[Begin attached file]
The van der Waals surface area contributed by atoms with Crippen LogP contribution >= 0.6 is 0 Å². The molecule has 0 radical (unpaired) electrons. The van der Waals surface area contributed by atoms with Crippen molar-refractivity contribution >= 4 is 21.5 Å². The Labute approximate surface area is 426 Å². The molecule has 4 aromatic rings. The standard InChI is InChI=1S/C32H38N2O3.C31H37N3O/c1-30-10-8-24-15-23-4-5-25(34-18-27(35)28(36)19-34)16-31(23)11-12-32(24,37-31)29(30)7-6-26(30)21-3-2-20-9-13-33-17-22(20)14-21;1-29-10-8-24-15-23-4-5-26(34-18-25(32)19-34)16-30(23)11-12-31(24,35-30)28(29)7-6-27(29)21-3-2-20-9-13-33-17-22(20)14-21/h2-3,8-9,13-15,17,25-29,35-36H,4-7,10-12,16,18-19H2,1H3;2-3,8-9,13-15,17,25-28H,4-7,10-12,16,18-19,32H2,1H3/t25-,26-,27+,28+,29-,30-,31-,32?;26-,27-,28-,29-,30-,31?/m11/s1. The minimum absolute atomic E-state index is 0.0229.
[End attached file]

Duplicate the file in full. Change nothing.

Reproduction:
The van der Waals surface area contributed by atoms with Crippen LogP contribution >= 0.6 is 0 Å². The molecule has 0 radical (unpaired) electrons. The van der Waals surface area contributed by atoms with Crippen molar-refractivity contribution >= 4 is 21.5 Å². The Labute approximate surface area is 426 Å². The molecule has 4 aromatic rings. The standard InChI is InChI=1S/C32H38N2O3.C31H37N3O/c1-30-10-8-24-15-23-4-5-25(34-18-27(35)28(36)19-34)16-31(23)11-12-32(24,37-31)29(30)7-6-26(30)21-3-2-20-9-13-33-17-22(20)14-21;1-29-10-8-24-15-23-4-5-26(34-18-25(32)19-34)16-30(23)11-12-31(24,35-30)28(29)7-6-27(29)21-3-2-20-9-13-33-17-22(20)14-21/h2-3,8-9,13-15,17,25-29,35-36H,4-7,10-12,16,18-19H2,1H3;2-3,8-9,13-15,17,25-28H,4-7,10-12,16,18-19,32H2,1H3/t25-,26-,27+,28+,29-,30-,31-,32?;26-,27-,28-,29-,30-,31?/m11/s1. The minimum absolute atomic E-state index is 0.0229.